Wednesday, February 1, 2012

First, What Are You Reading? Volume 18, February 2012

Here are my answers to the four questions I ask on the first of each month:
first, what are you reading?
what do you like best about it?
what do you like least?
what's next on your list to read? 

As always, I hope you'll consider your current reads on your blog and/or sharing here in the comments or on Facebook or Twitter.  Happy reading!

First, what are you reading?  

The Sisters Grimm by Michael Buckley.  We saw a like-minded family at the library, and their voracious reader was reading (and enjoying) this series, so I put several of them on hold at the library.  We do NOT recommend this series (as you'll read in "what do you like least.").  This happened to me before with other series and books, so you think I would learn, but in the end I think it helped us.  Every family, and every reader, is different.

Made to Stick by Chip Heath and Dan Heath.  In my very first "First, What Are You Reading?" post, I was reading the Heath brothers’ more recent book, Switch: How to Change Things When Change is Hard.

What do you like best about them?

I love anything by the Heath brothers, so I knew I had to add it to my list when back in the fall, when I attended a retreat for the volunteer directors of the Behold Conference.  (by the way, if you have not yet registered, what are you waiting for? It's going to be so great!  So take 2 minutes right now to go and register here).  At the retreat, the excellent Susan Grebner, who is doing media for the conference, gave a fantastic talk on the themes of Made To Stick related to what we want to accomplish, or “stick,” with the Behold Conference.  That talk really helped me, and I know others involved with the conference, to shape goals.

Made to Stick: Why Some Ideas Thrive and Others Die has been a topic of discussion at our house and beyond as I share various themes from the book. Briefly, a “sticky” idea must have as many of the acronym SUCCESs elements as possible: simple, unexpected, concrete, credible, emotional, and told as a story.

The book is full of great examples of sticky stories and why they work and "stick." Here's just one “sticky” story regarding, “why bother with math?” from a high school math teacher: 

“My grade 9 students have difficulty appreciating the usefuleness of the Standard Form of the equation of a line, prompting them to ask, “When are we ever going to need this?”

This question used to really bother me, and I would look, as a result, for justification for everything I taught.  Now I say, “Never.  You will never use this.”

I then go on to remind them that people don’t lift weights so that they will be prepared should, one day, (someone) knock them over on the street and lay a barbell across their chests.  You lift weights so that you can knock over a defensive lineman, or carry your groceries or lift your grandchildren without being sore the next day.  You do math exercises so that you can improve your ability to think logically, so that you can be a better lawyer, doctor, architect, prison warden or parent.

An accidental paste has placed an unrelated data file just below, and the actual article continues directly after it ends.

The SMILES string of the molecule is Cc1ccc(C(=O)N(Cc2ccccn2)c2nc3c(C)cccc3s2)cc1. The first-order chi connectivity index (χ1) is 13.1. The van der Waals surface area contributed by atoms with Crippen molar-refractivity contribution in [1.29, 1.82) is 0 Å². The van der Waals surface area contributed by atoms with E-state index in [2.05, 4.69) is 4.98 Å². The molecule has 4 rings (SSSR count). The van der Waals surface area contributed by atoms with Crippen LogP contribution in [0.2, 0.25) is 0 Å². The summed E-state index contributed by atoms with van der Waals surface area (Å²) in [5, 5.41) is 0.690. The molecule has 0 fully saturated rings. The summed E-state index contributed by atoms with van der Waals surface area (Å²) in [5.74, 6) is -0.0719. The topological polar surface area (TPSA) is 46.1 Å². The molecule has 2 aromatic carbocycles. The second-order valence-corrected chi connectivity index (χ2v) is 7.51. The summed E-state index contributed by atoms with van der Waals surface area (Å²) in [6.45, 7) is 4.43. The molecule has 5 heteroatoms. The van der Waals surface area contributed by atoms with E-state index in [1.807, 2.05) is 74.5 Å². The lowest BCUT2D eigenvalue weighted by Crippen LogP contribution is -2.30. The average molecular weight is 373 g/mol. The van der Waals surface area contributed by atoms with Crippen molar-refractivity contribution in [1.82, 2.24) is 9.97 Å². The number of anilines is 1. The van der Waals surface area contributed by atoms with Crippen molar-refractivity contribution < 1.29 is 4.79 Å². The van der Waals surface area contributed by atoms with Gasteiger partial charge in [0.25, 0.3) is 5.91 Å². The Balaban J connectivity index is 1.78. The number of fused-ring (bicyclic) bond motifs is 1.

MATH IS MENTAL WEIGHT TRAINING.  It is a means to an end (for most people), not an end in itself.”

So there, all you math-hating people!

What do you like least about them?

The Sisters Grimm series is not compelling to me, nor will be a “favorite” series, not the least of which is the fairly intense violence.  I skimmed the first two, but didn't have time or inclination for the rest. As my 11-year-old daughter put it, “It’s like pretzels when you’re hungry—it’s something to read.”  She also commented, “The sisters are always being chased by monsters.”  So this series is a bit of a “meh” in our house, and from what she told me about some of the later books she did read (the violence gets darker and weirder), I’m glad the others didn’t pick them up.

Simcha Fisher had a great post at The Catholic Register way back in November talking about “dangerous books for teenage girls” .

What I love best about Simcha’s analysis is not so much the list of what not to read, but the conflict for parents who don’t want to censor everything, but still think kids can’t read “just anything.”  She recommends, “variety, variety, variety,” and also this beautiful phrasing:  “dedicate them repeatedly to Mary. Ask her to make them a sponge for good ideas and Teflon against the bad; and abandon the idea that you can follow a formula that turns out perfectly virtuous kids.”

I have a refrigerator magnet from the Daughters of St. Paul that reads, “Control is for the moment…. communication lasts a lifetime.”   (I actually had the chance to quote that in my January column—I’ve been looking for an opportunity to do that, and finally did!)  Helping our kids develop a good media literacy sense is a major goal at our house.  The fact that The Sisters Grimm did not gain traction here I hope is a fruit of that work.  Another fruit is that all my children have put down books that they find a “waste of time” to finish.  I love that.  I don’t think I learned that until I was about 30—I don’t have to finish a book that isn’t any good, or that I don’t like.

What’s next on your list to read?

My husband was interested in talking about the integrative medicine of Dr. Andrew Weil, so I’ve got a few of his books, including his new one, Spontaneous Happiness, from the library.

I’m also starting to re-read Frankenstein by Mary Shelley; I haven’t read it since college, and I must admit it’s slow going.

So, what are you reading these days?  Any books you would like to share?

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